7. Hegel, Lectures on the Philosophy of Religion, op. cit., vol. I, 369. From the notes of one person who attended Hegel’s lectures: ‘The law of the vitality of things is what activates nature. But this law is only in the inner being of things; in space and time it exists only in an external manner, for nature knows nothing of the law.’ Ibid., 384
8. ‘from the chalice of this realm of spirits/foams forth for Him his own infinitude,’ Hegel, Hegel’s Phenomenology of Spirit, op. cit., #808
9. Plotinus, The Enneads (Abridged), op. cit., I.6.9
10. ‘For the wise thought as if [along the following line]: a craftsman [who] wants to chisel a statue in stone and [who] has in himself the form of the statue, as an idea, produces – through certain instruments which he moves – the form of the statue in imitation of the idea,’ Nicholas of Cusa, De docta ignorantia (‘On Learned Ignorance’), 1440, in Nicholas of Cusa On Learned Ignorance, A Translation and an Appraisal of De Docta Ignorantia, Trans., Jasper Hopkins, The Arthur J. Banning Press, Minneapolis, 1990, 3-151, II, 151; ‘Finally, there remains within yourself a pathway of seeking God, viz., [the pathway] of removing boundaries. For when in a piece of wood a craftsman seeks the face of a king, he removes all things bounded otherwise than is that face. For through faith’s conceiving, he sees in the wood the face that he seeks actually to behold with his eye. For to his eye that face is future—[that face] which, in his intellectual conception, is present to his mind by faith. Therefore, when you conceive God to be something better than can be conceived, you remove all that is bounded and contracted,’ Nicholas of Cusa, De Quaerendo Deum (‘On Seeking God’), 1445, in A Miscellany on Nicholas of Cusa, Trans., Jasper Hopkins, The Arthur J. Banning Press, Minneapolis, 1994, 314-330, V, 49. Of ‘The living work of art’ Hegel wrote ‘Although each individual knows how to play the part of at least a torch-bearer, one of them comes forward who is the patterned movement, the smooth elaboration and fluent energy of all the participants. He is an inspired and living work of art that matches strength with its beauty; and on him is bestowed, as a reward for his strength, the decoration with which the statue was honoured, and the honour of being, in place of the god in stone, the highest bodily representation among his people of their essence.’ (my italics) Hegel, Hegel’s Phenomenology of Spirit, op. cit., 438. The philosophy of Nietzsche was profoundly influenced by Neoplatonism – from The Birth of Tragedy to the final ‘aphorism’ in The Will to Power which, beneath the Nietzschean drama, is a synopsis of the Enneads – ‘Man is no longer an artist, he has become a work of art: the artistic power of the whole of nature reveals itself to the supreme gratification of the primal Oneness amidst the paroxysms of intoxication. The noblest clay, the most precious marble, man, is kneaded and hewn here, and to the chisel-blows of the Dionysiac world-artist there echoes the cry of the Eleusinian mysteries, “Do you bow low, multitudes? Do you sense the Creator, world?”,’ Friedrich Nietzsche, The Birth of Tragedy Out of the Spirit of Music, (1872), Trans., Shaun Whiteside, Ed., Michael Tanner, Penguin, London, 1993, 18.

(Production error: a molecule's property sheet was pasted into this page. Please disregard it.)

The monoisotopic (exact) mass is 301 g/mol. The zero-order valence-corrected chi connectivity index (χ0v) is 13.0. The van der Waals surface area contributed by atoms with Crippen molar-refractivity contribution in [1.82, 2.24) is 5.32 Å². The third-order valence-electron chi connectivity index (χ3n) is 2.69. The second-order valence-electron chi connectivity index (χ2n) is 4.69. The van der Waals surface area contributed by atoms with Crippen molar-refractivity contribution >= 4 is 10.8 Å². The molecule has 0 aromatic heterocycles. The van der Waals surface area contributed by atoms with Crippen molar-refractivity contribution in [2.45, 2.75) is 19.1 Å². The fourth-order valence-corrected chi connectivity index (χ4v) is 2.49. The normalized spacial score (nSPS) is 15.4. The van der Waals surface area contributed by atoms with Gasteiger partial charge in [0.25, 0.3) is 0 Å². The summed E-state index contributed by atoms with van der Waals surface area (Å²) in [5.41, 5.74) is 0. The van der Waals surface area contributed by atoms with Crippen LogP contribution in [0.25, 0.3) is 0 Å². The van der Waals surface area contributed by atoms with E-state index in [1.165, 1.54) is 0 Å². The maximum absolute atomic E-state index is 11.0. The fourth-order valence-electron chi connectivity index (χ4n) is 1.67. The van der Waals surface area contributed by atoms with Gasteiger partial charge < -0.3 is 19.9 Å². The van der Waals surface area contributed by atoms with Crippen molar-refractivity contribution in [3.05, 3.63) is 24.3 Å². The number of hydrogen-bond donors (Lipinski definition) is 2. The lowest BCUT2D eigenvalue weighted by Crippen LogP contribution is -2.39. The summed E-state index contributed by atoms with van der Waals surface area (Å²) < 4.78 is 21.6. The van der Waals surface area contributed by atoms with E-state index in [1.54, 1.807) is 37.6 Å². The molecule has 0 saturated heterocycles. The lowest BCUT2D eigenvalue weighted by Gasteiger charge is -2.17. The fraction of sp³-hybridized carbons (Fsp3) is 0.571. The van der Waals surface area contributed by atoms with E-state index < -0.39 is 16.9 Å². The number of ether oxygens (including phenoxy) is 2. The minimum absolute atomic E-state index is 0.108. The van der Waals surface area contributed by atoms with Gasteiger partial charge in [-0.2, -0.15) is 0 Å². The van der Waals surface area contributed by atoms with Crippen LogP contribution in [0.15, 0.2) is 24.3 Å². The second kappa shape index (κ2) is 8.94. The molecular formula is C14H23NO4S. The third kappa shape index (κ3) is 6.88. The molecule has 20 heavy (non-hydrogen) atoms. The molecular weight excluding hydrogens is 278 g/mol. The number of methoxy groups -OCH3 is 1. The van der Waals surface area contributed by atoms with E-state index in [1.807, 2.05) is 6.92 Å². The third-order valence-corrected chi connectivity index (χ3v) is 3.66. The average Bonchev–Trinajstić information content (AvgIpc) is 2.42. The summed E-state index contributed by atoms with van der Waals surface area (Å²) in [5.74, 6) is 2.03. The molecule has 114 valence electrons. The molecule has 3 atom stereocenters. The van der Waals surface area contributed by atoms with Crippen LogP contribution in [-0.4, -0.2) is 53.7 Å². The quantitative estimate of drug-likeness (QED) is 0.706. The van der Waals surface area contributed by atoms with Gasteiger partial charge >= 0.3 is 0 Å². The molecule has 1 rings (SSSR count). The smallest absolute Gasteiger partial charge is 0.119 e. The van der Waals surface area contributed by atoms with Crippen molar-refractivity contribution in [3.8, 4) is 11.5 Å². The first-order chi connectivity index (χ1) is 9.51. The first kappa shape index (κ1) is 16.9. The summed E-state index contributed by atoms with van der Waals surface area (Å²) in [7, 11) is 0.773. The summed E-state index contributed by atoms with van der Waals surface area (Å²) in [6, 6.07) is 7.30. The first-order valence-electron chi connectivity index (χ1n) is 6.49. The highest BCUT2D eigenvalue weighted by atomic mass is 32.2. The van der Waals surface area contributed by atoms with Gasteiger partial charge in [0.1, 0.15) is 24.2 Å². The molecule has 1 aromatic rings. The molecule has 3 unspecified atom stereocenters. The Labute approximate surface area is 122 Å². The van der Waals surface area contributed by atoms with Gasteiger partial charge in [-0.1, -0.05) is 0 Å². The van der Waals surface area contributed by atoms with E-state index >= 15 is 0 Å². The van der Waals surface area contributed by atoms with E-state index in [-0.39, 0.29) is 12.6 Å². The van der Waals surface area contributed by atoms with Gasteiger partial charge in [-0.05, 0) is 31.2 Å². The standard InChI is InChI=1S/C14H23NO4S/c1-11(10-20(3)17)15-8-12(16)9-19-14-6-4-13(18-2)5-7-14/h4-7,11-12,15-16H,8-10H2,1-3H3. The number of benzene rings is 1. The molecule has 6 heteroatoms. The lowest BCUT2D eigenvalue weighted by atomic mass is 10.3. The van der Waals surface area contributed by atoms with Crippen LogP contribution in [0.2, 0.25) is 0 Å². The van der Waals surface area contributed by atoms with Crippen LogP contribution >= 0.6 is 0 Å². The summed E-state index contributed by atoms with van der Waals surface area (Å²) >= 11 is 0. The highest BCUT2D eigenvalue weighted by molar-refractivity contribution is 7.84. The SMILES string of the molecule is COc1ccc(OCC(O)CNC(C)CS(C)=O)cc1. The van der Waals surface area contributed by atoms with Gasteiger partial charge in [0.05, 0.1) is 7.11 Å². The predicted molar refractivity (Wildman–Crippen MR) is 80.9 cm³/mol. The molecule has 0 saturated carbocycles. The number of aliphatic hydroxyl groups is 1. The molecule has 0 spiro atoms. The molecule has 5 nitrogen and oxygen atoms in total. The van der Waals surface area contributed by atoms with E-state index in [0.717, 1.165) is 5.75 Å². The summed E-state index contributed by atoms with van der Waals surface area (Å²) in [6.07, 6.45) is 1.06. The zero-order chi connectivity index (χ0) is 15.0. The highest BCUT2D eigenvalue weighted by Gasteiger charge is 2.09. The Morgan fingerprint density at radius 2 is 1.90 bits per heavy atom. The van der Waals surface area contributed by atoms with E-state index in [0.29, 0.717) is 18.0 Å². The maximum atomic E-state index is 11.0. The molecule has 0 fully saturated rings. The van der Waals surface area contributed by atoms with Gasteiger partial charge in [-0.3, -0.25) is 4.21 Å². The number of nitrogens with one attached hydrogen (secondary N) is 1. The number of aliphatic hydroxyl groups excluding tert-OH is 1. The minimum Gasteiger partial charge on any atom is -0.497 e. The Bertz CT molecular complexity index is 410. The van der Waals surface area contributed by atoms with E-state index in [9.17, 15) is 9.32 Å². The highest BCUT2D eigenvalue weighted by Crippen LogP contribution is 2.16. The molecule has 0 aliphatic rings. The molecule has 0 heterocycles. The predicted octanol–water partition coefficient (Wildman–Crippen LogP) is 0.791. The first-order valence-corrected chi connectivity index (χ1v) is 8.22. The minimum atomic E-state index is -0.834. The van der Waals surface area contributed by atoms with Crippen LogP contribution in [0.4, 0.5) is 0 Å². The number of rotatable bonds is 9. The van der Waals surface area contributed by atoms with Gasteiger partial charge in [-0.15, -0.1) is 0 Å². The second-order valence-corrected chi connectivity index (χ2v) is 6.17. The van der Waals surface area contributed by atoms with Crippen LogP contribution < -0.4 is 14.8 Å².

11. Ibid., 424
12. Hegel, Lectures on the Philosophy of World History, Introduction: Reason in History, op. cit., 101
13. Hegel, Hegel’s Logic, op. cit., 278
14. Hegel, Hegel’s Philosophy of Nature, op. cit., 26
15. Hegel, Hegel’s Philosophy of Mind, op. cit., 11